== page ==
Natural History and Pathogenesis of Wild-Type Marburg Virus Infection in STAT2 Knockout Hamsters

Colm Atkins, Jinxin Miao, Birte Kalveram, Terry Juelich, Jennifer K. Smith, David Perez, Lihong Zhang, Jonna L.B. Westover, Arnaud J. Van Wettere, Brian B. Gowen, Zhongde Wang, Alexander Freiberg

Research output: Contribution to journalArticle

2 Citations (Scopus)

Abstract

Marburg virus (MARV; family Filoviridae) causes sporadic outbreaks of Marburg hemorrhagic fever in sub-Saharan Africa with case fatality rates reaching 90%. Wild-type filoviruses, including MARV and the closely related Ebola virus, are unable to suppress the type I interferon response in rodents, and therefore require adaptation of the viruses to cause disease in immunocompetent animals. In the current study, we demonstrate that STAT2 knockout Syrian hamsters are susceptible to infection with different wild-type MARV variants. MARV Musoke causes a robust and systemic infection resulting in lethal disease. Histopathological findings share features similar to those observed in human patients and other animal models of filovirus infection. Reverse-transcription polymerase chain reaction analysis of host transcripts shows a dysregulation of the innate immune response. Our results demonstrate that the STAT2 knockout hamster represents a novel small animal model of severe MARV infection and disease without the requirement for virus adaptation.

Original languageEnglish (US)
Pages (from-to)S438-S447
JournalThe Journal of infectious diseases
Volume218
Issue number5
DOIs
StatePublished - Nov 22 2018

Fingerprint

Marburgvirus
Virus Diseases
Natural History
Cricetinae
Infection
Filoviridae
Marburg Virus Disease
Animal Models
Ebolavirus
Viruses
Interferon Type I
Africa South of the Sahara
Mesocricetus
Innate Immunity
Reverse Transcription
Disease Outbreaks
Rodentia
Polymerase Chain Reaction
Mortality

ASJC Scopus subject areas

  • Immunology and Allergy
  • Infectious Diseases

Cite this

Natural History and Pathogenesis of Wild-Type Marburg Virus Infection in STAT2 Knockout Hamsters. / Atkins, Colm; Miao, Jinxin; Kalveram, Birte; Juelich, Terry; Smith, Jennifer K.; Perez, David; Zhang, Lihong; Westover, Jonna L.B.; Van Wettere, Arnaud J.; Gowen, Brian B.; Wang, Zhongde; Freiberg, Alexander.

In: The Journal of infectious diseases, Vol. 218, No. 5, 22.11.2018, p. S438-S447.

Research output: Contribution to journalArticle

Atkins, C, Miao, J, Kalveram, B, Juelich, T, Smith, JK, Perez, D, Zhang, L, Westover, JLB, Van Wettere, AJ, Gowen, BB, Wang, Z & Freiberg, A 2018, 'Natural History and Pathogenesis of Wild-Type Marburg Virus Infection in STAT2 Knockout Hamsters', The Journal of infectious diseases, vol. 218, no. 5, pp. S438-S447. https://doi.org/10.1093/infdis/jiy457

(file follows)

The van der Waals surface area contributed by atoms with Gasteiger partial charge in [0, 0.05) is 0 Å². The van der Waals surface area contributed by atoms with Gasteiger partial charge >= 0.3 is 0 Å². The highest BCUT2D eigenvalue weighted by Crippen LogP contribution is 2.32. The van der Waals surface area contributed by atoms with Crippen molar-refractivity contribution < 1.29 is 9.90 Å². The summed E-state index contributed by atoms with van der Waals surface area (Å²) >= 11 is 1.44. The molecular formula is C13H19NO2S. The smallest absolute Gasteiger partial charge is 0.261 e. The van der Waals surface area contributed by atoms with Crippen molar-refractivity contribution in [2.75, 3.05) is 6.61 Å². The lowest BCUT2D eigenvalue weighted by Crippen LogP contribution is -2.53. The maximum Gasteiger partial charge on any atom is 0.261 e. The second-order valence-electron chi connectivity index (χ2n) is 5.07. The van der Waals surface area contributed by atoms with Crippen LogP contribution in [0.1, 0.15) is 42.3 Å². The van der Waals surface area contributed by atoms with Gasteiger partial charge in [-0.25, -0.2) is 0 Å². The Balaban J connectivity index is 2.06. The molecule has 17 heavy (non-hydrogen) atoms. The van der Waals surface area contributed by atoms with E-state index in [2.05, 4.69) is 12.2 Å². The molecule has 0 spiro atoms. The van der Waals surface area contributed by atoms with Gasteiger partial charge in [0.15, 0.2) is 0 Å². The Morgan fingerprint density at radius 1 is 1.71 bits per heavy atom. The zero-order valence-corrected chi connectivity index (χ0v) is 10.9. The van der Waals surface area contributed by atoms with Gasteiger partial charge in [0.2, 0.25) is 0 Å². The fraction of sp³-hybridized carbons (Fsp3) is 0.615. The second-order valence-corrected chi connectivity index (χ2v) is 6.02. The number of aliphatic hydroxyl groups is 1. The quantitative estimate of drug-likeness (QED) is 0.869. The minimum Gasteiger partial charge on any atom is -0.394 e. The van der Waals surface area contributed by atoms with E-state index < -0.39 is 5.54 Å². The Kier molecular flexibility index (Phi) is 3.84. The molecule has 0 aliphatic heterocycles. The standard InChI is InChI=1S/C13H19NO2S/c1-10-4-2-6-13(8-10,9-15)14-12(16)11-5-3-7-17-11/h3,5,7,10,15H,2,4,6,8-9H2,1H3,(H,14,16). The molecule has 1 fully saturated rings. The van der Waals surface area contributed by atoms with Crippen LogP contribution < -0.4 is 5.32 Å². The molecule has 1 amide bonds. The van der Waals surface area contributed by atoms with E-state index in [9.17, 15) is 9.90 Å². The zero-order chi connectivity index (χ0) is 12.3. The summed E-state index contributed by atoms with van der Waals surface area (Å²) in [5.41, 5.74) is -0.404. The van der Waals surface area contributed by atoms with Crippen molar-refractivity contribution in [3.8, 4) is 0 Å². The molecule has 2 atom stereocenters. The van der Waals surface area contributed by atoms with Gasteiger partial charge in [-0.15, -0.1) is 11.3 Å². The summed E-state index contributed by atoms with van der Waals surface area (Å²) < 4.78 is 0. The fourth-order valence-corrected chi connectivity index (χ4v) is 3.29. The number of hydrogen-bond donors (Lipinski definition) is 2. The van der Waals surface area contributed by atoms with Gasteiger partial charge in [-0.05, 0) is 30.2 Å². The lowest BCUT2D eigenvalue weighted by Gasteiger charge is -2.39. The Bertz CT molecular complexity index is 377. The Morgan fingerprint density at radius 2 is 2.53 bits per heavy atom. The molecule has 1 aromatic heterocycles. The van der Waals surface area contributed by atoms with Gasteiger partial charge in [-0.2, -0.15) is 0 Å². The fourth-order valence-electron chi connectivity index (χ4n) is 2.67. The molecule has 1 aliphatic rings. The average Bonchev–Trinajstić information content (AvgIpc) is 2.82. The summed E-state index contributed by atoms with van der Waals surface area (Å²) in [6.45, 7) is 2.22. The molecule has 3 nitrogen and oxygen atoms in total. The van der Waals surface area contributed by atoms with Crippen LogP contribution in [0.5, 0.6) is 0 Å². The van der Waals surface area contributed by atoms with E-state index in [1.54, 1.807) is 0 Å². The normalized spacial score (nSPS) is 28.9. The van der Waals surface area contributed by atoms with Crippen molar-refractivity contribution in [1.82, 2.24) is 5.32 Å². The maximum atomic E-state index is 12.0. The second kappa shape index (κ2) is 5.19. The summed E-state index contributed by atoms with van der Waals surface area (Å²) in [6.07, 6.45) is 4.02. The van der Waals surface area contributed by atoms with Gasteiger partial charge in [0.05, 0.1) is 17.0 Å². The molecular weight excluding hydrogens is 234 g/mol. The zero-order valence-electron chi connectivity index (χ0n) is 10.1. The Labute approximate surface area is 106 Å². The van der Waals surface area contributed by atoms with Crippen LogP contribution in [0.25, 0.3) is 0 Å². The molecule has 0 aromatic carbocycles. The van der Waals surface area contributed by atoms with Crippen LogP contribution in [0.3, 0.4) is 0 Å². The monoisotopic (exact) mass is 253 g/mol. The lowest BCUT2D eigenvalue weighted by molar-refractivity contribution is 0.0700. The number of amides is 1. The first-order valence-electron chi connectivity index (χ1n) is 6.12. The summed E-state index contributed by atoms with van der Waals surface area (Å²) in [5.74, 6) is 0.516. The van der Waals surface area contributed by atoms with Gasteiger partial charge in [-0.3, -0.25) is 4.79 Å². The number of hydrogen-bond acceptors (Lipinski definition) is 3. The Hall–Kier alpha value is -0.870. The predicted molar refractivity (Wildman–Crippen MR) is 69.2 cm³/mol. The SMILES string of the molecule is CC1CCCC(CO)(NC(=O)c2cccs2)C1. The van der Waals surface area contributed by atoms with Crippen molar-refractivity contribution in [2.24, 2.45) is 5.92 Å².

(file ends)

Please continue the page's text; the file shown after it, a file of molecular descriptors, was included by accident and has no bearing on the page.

Atkins, Colm ; Miao, Jinxin ; Kalveram, Birte ; Juelich, Terry ; Smith, Jennifer K. ; Perez, David ; Zhang, Lihong ; Westover, Jonna L.B. ; Van Wettere, Arnaud J. ; Gowen, Brian B. ; Wang, Zhongde ; Freiberg, Alexander. / Natural History and Pathogenesis of Wild-Type Marburg Virus Infection in STAT2 Knockout Hamsters. In: The Journal of infectious diseases. 2018 ; Vol. 218, No. 5. pp. S438-S447.
@article{684791cadf9e474a85d967b7029cdef3,
title = "Natural History and Pathogenesis of Wild-Type Marburg Virus Infection in STAT2 Knockout Hamsters",
abstract = "Marburg virus (MARV; family Filoviridae) causes sporadic outbreaks of Marburg hemorrhagic fever in sub-Saharan Africa with case fatality rates reaching 90{\%}. Wild-type filoviruses, including MARV and the closely related Ebola virus, are unable to suppress the type I interferon response in rodents, and therefore require adaptation of the viruses to cause disease in immunocompetent animals. In the current study, we demonstrate that STAT2 knockout Syrian hamsters are susceptible to infection with different wild-type MARV variants. MARV Musoke causes a robust and systemic infection resulting in lethal disease. Histopathological findings share features similar to those observed in human patients and other animal models of filovirus infection. Reverse-transcription polymerase chain reaction analysis of host transcripts shows a dysregulation of the innate immune response. Our results demonstrate that the STAT2 knockout hamster represents a novel small animal model of severe MARV infection and disease without the requirement for virus adaptation.",